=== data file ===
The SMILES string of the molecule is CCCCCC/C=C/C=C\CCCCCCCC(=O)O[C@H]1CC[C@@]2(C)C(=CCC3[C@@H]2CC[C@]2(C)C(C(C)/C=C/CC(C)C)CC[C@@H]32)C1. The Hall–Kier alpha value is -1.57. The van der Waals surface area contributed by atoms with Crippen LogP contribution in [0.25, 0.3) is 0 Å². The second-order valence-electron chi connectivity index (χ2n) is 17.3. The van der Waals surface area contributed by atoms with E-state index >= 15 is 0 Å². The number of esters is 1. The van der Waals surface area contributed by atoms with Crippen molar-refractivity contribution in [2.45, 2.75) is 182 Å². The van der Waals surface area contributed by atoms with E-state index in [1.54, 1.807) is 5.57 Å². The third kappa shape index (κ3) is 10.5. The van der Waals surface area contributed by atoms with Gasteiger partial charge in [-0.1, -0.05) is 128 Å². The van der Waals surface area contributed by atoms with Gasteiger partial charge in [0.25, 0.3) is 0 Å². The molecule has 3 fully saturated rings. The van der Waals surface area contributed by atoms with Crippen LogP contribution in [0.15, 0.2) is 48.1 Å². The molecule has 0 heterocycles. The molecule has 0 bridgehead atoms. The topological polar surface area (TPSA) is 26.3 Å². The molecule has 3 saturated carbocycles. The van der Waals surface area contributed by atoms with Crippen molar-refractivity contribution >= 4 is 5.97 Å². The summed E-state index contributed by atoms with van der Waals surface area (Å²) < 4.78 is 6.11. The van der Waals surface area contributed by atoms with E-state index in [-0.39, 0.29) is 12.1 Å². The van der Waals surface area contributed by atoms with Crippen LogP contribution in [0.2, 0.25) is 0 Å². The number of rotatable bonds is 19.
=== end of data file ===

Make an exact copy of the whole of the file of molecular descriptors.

The SMILES string of the molecule is CCCCCC/C=C/C=C\CCCCCCCC(=O)O[C@H]1CC[C@@]2(C)C(=CCC3[C@@H]2CC[C@]2(C)C(C(C)/C=C/CC(C)C)CC[C@@H]32)C1. The Hall–Kier alpha value is -1.57. The van der Waals surface area contributed by atoms with Crippen LogP contribution in [0.25, 0.3) is 0 Å². The second-order valence-electron chi connectivity index (χ2n) is 17.3. The van der Waals surface area contributed by atoms with E-state index >= 15 is 0 Å². The number of esters is 1. The van der Waals surface area contributed by atoms with Crippen molar-refractivity contribution in [2.45, 2.75) is 182 Å². The van der Waals surface area contributed by atoms with E-state index in [1.54, 1.807) is 5.57 Å². The third kappa shape index (κ3) is 10.5. The van der Waals surface area contributed by atoms with Gasteiger partial charge in [-0.1, -0.05) is 128 Å². The van der Waals surface area contributed by atoms with Gasteiger partial charge in [0.25, 0.3) is 0 Å². The molecule has 3 fully saturated rings. The van der Waals surface area contributed by atoms with Crippen LogP contribution in [0.15, 0.2) is 48.1 Å². The molecule has 0 heterocycles. The molecule has 0 bridgehead atoms. The topological polar surface area (TPSA) is 26.3 Å². The molecule has 3 saturated carbocycles. The van der Waals surface area contributed by atoms with Crippen molar-refractivity contribution >= 4 is 5.97 Å². The summed E-state index contributed by atoms with van der Waals surface area (Å²) < 4.78 is 6.11. The van der Waals surface area contributed by atoms with E-state index in [-0.39, 0.29) is 12.1 Å². The van der Waals surface area contributed by atoms with Crippen LogP contribution in [0.2, 0.25) is 0 Å². The number of rotatable bonds is 19.